5 Levels of Toyota’s Work Standardization: Learning from the Source.
NOTE from Lean Frontiers: The following guest post comes from Oscar Roche of the TWI Institute. Lean Frontiers is pleased to welcome Oscar as presenter to both the TWI Summit and Kata Summit. These two events make take place between February 17-21, 2020 in Austin, TX and together have come to be known as “Skills Week.” Learn more about Oscar and the many resources offered by his organization by visiting https://www.vwaust.com. Learn more about the TWI Institute by visiting www.twi-institute.org.
By Oscar Roche, November 2019
As with “Chinese whispers” (aka telephone game), as things get passed on, interpretation changes.
After spending 3 days with Mr Isao Kato, Mr Taichi Ono’s HR advisor, in Japan at the end of October it became clear that our understanding of Standardized Work has developed many shades of grey. When provided with his “5 levels” model and associated requirements for each it was succinct but daunting. We realized most of us are at Level 1 or 2. That was the bad news. The good news is a tremendous amount of value can be gained from getting to Level 2. Further, in Mr Kato’s view, most Toyota plants are at Level 4, few at Level 5. That was heartening!
We’ll first establish some base terminology for 3 things – Standardized Work, Work Standards and Standardization.
In the phrase “Standardized Work”, which is the goal, the word standardized is an adjective; it describes the work. Here “standardized” consists of 3 elements:
- At takt – the rate at which products must be made in a process to meet customer demand.
- Work sequenced precisely such that an operator performs tasks within takt time.
- Standard inventory (WIP) such that the process keeps operating smoothly. (This includes units in machines or on conveyors in a continuous process.)
The work itself is the foundation. Obviously without work none of this would be possible or make sense!
Resting immediately above the work are Work Standards. These are things (often documents, but don’t have to be) that clearly communicate what the required standard is – what is acceptable. The critical workplace element of “take action against unacceptable” is given life.
Essentially there are 3 types of Work Standards.
- Those relating to the output, the product or service being provided.
- Those relating to the machine/equipment that produce the output. (In a very manual process, there may well be not many of these.)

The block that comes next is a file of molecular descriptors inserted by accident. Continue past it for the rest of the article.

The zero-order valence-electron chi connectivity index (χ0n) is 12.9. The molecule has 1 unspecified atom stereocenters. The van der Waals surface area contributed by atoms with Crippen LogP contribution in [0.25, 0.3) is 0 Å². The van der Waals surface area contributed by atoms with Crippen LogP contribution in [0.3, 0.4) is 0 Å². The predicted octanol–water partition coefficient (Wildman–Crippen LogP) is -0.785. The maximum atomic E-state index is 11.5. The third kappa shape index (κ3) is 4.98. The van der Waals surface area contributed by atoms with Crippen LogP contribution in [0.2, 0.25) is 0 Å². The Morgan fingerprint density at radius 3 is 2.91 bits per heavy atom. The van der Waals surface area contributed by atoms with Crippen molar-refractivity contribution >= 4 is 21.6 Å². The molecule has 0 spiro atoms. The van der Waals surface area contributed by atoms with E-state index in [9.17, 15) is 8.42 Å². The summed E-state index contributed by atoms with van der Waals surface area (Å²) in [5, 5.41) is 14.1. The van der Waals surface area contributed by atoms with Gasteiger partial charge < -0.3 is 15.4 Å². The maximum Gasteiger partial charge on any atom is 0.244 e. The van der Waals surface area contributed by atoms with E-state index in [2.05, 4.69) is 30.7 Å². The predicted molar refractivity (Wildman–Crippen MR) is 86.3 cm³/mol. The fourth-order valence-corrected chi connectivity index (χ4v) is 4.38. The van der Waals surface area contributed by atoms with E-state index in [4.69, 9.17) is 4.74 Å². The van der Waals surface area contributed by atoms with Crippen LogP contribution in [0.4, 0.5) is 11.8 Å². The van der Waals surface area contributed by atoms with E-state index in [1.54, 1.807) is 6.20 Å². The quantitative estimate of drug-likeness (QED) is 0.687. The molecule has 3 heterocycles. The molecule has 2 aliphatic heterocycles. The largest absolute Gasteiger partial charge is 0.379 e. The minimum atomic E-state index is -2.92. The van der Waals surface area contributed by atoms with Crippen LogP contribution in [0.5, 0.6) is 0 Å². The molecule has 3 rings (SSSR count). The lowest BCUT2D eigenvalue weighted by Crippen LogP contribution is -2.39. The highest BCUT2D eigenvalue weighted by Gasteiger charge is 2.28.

- Those relating to the human that produces the output or runs the machine and/or uses the equipment that produces the output.
Lastly there is the term “Standardization”. Standardization is a verb – it is the things we do to build adherence – moving from theory, the Work Standards, toward Standardized Work. It is here that there will be a pull for many of the tools we hear about and see such as:
- An effective training system. Perhaps this is the most important.
- Effective leadership (as people won’t always do what they know is right!)
- A way of removing “normal” impediments to flow e.g. 5S.
- A “Just In Time” system e.g. Kanban.
- Problem solving methods and continuous improvement patterns.
By the way, building adherence through effective use of these tools and others reduces waste in the system.
As emphasized in the opening Mr Kato outlined 5 levels of Standardized Work. What follows is a very high-level view of this model.
Work Standards are at Level 1. Without them effectively in place progression through the levels won’t be possible. Work Standards, where applicable, are to include a time component – the standard time to do each element of the work (by the machine and/or the person).
Level 2 is where balancing the work to takt begins along with work sequencing and WIP for Just In Time. Charts and tools are used to illustrate. There is heavy emphasis on training to the standard along with means by which “unacceptable” can be quickly identified.
Level 3 requires a rapid means of addressing “unacceptable” to be in place along with reoccurrence prevention. The focus now comes on standardizing incidental tasks and levelling the distribution of work considering volume and workload changes.
Level 4 is now getting to the fine points of Standardized Work – pursuing very low cycle up and changeover times, multiskilling people and driving genuine continuous improvement.
Finally, Level 5 will see a rigorous system of checks and balances in place for ensuring the effectiveness of rapid response and continuous improvement.
And now … take a breath. As Mr Kato said, not every organization can and needs to get to Level 5. But substantial benefit will be gained by adopting the philosophies of Standardized Work to take you as far forward as is needed.
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